This op ed is currently published in the Association of American Geographers Newsletter.
The street protests in Tunis that lead to the ouster of President Zine El Abidine Ben Ali, an autocrat who governed Tunisia since 1987, have emboldened disenfranchised masses across the Arab world to confront entrenched autocracies. The courage of the demonstrators is to be admired but we would do well to be wary of embracing some of the clichés surrounding these events. First, how protest events diffused across some of the Arab world remains to be explained. Single factor accounts that emphasize information technology (the web, Facebook and Twitter), satellite television, the demonstration effects of demonstrations, or basic geographic diffusion are insufficient. What we are seeing is a broad cultural area ‘protest wave’ formed in opposition to place-specific structures of neopatrimonial corruption, youth unemployment, and repressive rule. How protests come together, under what banner, and with which leaders needs to be explained on a country-by-country basis. In fact, the analytic lens needs to be even more geographically sensitive. The power of mobilized urban demonstrators in the capital city to occupy key symbolic places in order to enact a theatre of dissent may work in certain states but not in others. The brutal struggle between defecting army elements and the Gaddafi government in Libya reveals other significant theatres of revolt. The history and positionality of specific places, like Benghazi and Sirte (Gaddafi’s home town) in Libya, within authoritarian state formations is worth noting as much as the fragile social basis of some state systems. Indeed, the particular interconnectivities of both may be vital factors in explaining outcomes. Moments of ‘thickened history’ should not be moments for ‘thin geography’ on the part of the media.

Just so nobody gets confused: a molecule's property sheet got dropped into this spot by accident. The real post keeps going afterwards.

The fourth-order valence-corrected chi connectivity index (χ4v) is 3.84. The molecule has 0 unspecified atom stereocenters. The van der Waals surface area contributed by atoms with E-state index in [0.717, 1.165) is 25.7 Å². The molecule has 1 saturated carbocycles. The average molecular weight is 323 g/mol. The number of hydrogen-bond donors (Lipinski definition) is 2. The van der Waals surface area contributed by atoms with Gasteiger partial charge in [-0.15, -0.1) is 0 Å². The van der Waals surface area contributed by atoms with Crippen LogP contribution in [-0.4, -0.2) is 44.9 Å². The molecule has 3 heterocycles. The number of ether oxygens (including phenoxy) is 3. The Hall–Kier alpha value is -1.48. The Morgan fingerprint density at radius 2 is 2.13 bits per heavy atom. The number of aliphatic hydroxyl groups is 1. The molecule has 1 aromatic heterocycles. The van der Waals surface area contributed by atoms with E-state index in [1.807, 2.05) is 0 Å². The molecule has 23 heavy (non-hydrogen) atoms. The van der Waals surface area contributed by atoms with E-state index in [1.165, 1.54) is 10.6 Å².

Second, the longer-term meaning of the protests is far from clear. To see the protests as victories for ‘democracy,’ and ‘freedom,’ or for a Western ‘freedom agenda’ in the Arab world, is to fall once more into a trap of willful blindness about the Arab world. Our Cold War-based narratives of national liberation are not necessarily the best guides. Dubbing events as the ‘Arab Spring’ is a hopeful journalistic frame but its misleading. This is not to endorse the views of those busily countering the hopeful images with negative stereotypes (the Muslim Brotherhood, Al Qaeda, terrorism, danger to Israel) about the region (interestingly, some of these views are echoed by the paranoid Gaddafi!). Rather, it is to caution that a crowd can also be a mob, a charismatic leader a demagogue, and an idealistic young military officer, as Mubarak and Gaddafi were in their day, a future brutal autocrat. Removing the head of a dictatorship does not remove the everyday structures of power that kept it in place for so long. Transitions from dictatorship to ‘democracy’ can happen but we would do well to have lots of categories for the important in-between circumstances. Otherwise we run the risk of falling for our own fairy tales once again about the Arab world.